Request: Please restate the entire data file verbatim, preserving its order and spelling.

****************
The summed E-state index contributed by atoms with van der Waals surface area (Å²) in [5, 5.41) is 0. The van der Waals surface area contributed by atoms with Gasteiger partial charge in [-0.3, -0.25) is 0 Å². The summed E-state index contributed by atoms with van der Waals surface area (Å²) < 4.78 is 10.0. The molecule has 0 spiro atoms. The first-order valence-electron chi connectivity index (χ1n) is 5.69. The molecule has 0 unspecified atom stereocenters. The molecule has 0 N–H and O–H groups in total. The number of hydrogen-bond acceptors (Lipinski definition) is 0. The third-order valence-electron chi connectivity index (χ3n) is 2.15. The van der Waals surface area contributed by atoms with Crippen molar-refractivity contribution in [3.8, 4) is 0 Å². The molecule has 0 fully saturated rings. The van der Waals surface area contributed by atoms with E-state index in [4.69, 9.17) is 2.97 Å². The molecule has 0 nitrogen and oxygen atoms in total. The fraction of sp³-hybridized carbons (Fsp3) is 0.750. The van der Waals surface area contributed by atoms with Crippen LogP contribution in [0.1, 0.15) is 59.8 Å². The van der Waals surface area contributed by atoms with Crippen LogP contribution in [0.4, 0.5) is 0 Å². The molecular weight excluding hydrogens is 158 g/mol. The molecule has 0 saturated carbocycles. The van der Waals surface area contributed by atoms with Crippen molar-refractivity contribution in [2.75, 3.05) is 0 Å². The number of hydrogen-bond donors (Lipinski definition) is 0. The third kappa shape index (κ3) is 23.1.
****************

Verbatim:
The summed E-state index contributed by atoms with van der Waals surface area (Å²) in [5, 5.41) is 0. The van der Waals surface area contributed by atoms with Gasteiger partial charge in [-0.3, -0.25) is 0 Å². The summed E-state index contributed by atoms with van der Waals surface area (Å²) < 4.78 is 10.0. The molecule has 0 spiro atoms. The first-order valence-electron chi connectivity index (χ1n) is 5.69. The molecule has 0 unspecified atom stereocenters. The molecule has 0 N–H and O–H groups in total. The number of hydrogen-bond acceptors (Lipinski definition) is 0. The third-order valence-electron chi connectivity index (χ3n) is 2.15. The van der Waals surface area contributed by atoms with Crippen molar-refractivity contribution in [3.8, 4) is 0 Å². The molecule has 0 fully saturated rings. The van der Waals surface area contributed by atoms with E-state index in [4.69, 9.17) is 2.97 Å². The molecule has 0 nitrogen and oxygen atoms in total. The fraction of sp³-hybridized carbons (Fsp3) is 0.750. The van der Waals surface area contributed by atoms with Crippen LogP contribution in [0.1, 0.15) is 59.8 Å². The van der Waals surface area contributed by atoms with Crippen LogP contribution in [0.4, 0.5) is 0 Å². The molecular weight excluding hydrogens is 158 g/mol. The molecule has 0 saturated carbocycles. The van der Waals surface area contributed by atoms with Crippen molar-refractivity contribution in [2.75, 3.05) is 0 Å². The number of hydrogen-bond donors (Lipinski definition) is 0. The third kappa shape index (κ3) is 23.1.